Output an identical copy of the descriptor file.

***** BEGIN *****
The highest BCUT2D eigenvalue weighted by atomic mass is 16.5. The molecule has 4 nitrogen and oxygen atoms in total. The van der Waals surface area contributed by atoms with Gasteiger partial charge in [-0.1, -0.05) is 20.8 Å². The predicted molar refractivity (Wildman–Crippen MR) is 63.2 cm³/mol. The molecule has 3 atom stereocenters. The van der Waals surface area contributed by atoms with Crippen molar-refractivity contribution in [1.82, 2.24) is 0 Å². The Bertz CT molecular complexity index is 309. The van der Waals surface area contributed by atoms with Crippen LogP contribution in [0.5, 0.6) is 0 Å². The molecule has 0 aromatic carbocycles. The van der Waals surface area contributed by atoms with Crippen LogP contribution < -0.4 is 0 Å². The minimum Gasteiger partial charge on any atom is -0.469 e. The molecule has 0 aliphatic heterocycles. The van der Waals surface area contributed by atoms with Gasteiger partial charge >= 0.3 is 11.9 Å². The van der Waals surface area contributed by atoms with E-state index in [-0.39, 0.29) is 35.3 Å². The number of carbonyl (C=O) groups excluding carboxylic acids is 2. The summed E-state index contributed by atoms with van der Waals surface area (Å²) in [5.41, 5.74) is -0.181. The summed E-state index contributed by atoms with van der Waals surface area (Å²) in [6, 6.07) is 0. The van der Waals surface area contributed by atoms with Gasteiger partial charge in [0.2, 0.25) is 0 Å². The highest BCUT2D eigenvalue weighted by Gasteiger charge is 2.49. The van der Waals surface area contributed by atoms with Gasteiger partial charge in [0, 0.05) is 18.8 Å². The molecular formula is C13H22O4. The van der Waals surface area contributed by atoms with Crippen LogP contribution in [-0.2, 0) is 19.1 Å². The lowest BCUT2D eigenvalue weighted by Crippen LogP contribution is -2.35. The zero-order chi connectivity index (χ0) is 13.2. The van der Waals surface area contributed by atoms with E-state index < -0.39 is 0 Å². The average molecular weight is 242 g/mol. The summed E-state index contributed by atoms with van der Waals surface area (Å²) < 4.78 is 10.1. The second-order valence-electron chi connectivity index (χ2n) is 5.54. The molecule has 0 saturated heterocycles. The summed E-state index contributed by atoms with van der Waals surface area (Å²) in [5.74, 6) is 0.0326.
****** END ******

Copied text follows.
The highest BCUT2D eigenvalue weighted by atomic mass is 16.5. The molecule has 4 nitrogen and oxygen atoms in total. The van der Waals surface area contributed by atoms with Gasteiger partial charge in [-0.1, -0.05) is 20.8 Å². The predicted molar refractivity (Wildman–Crippen MR) is 63.2 cm³/mol. The molecule has 3 atom stereocenters. The van der Waals surface area contributed by atoms with Crippen molar-refractivity contribution in [1.82, 2.24) is 0 Å². The Bertz CT molecular complexity index is 309. The van der Waals surface area contributed by atoms with Crippen LogP contribution in [0.5, 0.6) is 0 Å². The molecule has 0 aromatic carbocycles. The van der Waals surface area contributed by atoms with Crippen LogP contribution < -0.4 is 0 Å². The minimum Gasteiger partial charge on any atom is -0.469 e. The molecule has 0 aliphatic heterocycles. The van der Waals surface area contributed by atoms with Gasteiger partial charge >= 0.3 is 11.9 Å². The van der Waals surface area contributed by atoms with E-state index in [-0.39, 0.29) is 35.3 Å². The number of carbonyl (C=O) groups excluding carboxylic acids is 2. The summed E-state index contributed by atoms with van der Waals surface area (Å²) in [5.41, 5.74) is -0.181. The summed E-state index contributed by atoms with van der Waals surface area (Å²) in [6, 6.07) is 0. The van der Waals surface area contributed by atoms with Gasteiger partial charge in [0.2, 0.25) is 0 Å². The highest BCUT2D eigenvalue weighted by Gasteiger charge is 2.49. The van der Waals surface area contributed by atoms with Gasteiger partial charge in [0, 0.05) is 18.8 Å². The molecular formula is C13H22O4. The van der Waals surface area contributed by atoms with Crippen LogP contribution in [-0.2, 0) is 19.1 Å². The lowest BCUT2D eigenvalue weighted by Crippen LogP contribution is -2.35. The zero-order chi connectivity index (χ0) is 13.2. The van der Waals surface area contributed by atoms with E-state index < -0.39 is 0 Å². The average molecular weight is 242 g/mol. The summed E-state index contributed by atoms with van der Waals surface area (Å²) < 4.78 is 10.1. The second-order valence-electron chi connectivity index (χ2n) is 5.54. The molecule has 0 saturated heterocycles. The summed E-state index contributed by atoms with van der Waals surface area (Å²) in [5.74, 6) is 0.0326.